The Twin Problems of Credit Invisibility and Credit Deserts
Measuring Individual Financial Health in Canada
Canada is by all meaningful measures, an economically vibrant and prosperous nation. A member of the G7, Canada now boasts the world’s largest middle class as a ratio of total population.
Scratch below the surface, however, and a different picture emerges. Canada has the dubious distinction of being the only member of the OECD (the Organization for Economic Cooperation and Development comprised of developed countries) to have a ratio of consumer debt to Gross Domestic Product (GDP) greater than 1. That means, Canadian consumers owe more than the entire economy produces in a year. Compared that to the US (0.6), the picture of consumer debt burden is bleak.
Between 2009 and 2014, the percentage of Canadians using payday loans more than doubled from 1.9% to 4.5%. During that time, Canadians became the most indebted consumers among the members of the G7 (roughly, the 7 richest countries on earth), as household debt to income increased from 145% to 160%, and in 2017 hit a record high of 165%.
Similarly, Canadian citizens are generally asset poor. A recent study by McGill Professor David Rothwell estimates that 55% of all Canadians are asset poor—that they could not cover 3 months of poverty level expenses if they suddenly lost their primary source of income.
PERC Canada estimates that nearly 6 million Canadians are “credit invisible.” This population either has no credit report (no-file population) with a nationwide consumer reporting agency (TransUnion, Equifax), or has insufficient data in their credit report to generate a credit score (unscoreable population).
Credit Invisibles in Canada are mostly lower income persons, immigrants, members of minority communities (including First Nations), younger and elderly Canadians, and the unbanked and underbanked (nearly 1 in 5 Canadians). They remain financially excluded, and face considerable barriers trying to build assets and generate wealth by home or small business ownership.
Credit Deserts are geographies where there are above average concentrations of Credit Invisibles, above average concentrations of Fringe Financial Institutions (FFIs), and below average concentrations of mainstream lenders (members of the Canadian Bankers Association), below average household income, and below average credit scores.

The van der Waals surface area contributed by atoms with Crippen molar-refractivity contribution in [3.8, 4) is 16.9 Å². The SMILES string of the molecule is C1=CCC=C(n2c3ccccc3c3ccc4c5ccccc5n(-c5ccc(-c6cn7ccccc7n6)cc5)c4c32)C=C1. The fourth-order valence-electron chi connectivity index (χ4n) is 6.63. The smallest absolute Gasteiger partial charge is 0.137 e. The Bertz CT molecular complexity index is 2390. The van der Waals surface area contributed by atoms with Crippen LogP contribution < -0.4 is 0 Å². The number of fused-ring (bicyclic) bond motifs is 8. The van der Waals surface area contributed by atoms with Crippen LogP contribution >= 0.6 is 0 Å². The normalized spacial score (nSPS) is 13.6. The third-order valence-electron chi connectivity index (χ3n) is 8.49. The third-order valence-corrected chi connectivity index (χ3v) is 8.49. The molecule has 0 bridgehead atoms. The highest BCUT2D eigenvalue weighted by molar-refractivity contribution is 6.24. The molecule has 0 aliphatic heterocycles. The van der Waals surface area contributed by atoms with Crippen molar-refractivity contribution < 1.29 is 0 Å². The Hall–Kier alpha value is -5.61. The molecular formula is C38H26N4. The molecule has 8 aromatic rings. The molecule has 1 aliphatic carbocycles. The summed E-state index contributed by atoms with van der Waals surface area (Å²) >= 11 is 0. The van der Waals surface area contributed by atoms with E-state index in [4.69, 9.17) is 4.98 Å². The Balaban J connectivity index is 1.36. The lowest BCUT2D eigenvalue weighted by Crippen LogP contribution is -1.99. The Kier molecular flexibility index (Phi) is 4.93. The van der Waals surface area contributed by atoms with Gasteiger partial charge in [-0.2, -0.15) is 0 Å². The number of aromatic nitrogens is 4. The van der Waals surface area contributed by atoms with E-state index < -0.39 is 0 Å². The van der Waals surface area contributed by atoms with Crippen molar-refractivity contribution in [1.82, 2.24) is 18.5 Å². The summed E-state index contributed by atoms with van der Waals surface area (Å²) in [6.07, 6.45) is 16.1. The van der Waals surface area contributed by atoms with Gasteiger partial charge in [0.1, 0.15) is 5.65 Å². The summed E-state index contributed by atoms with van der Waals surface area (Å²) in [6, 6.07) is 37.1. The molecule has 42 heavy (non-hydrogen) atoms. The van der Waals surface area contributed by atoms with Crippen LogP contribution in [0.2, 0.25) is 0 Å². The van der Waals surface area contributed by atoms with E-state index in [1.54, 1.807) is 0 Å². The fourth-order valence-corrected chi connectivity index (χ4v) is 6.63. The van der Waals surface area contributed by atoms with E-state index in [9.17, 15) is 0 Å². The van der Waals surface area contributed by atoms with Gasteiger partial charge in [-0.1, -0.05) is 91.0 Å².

While the Canadian Bankers Association (CBA) reports between 6,200 and 6,300 member branches between 2011 and 2015, the past two years have seen a decline in the number of branches (45 CBA member branches closed in 2016) as banking is increasingly done online.
Research shows that mainstream lenders have migrated from urban areas to suburbs, and that FFIs have replaced them (Simpson and Buckland, 2016). It also shows that FFIs are booming in Canada.
According to Statistics Canada, more than 2 million Canadians have taken a payday loan. Of these loans, while most are low value, 27% are more than $1,0000 and 7% are more than $1,500. In addition, almost two-thirds (60%) of payday loan borrowers have taken out multiple loans within the three-year observation period, and a stunning 23% have taken out 6 or more during this period.
Given the combination developments: high levels of over-indebtedness, most Canadians being relatively asset poor (the OECD reports that just 44% of Canadians indicated an ability to cover existing costs for 6 months if income unexpectedly dries up), a shrinking mainstream bank branch footprint, and the growth and proliferation of FFIs—it seems highly likely that credit deserts are expanding within Canada.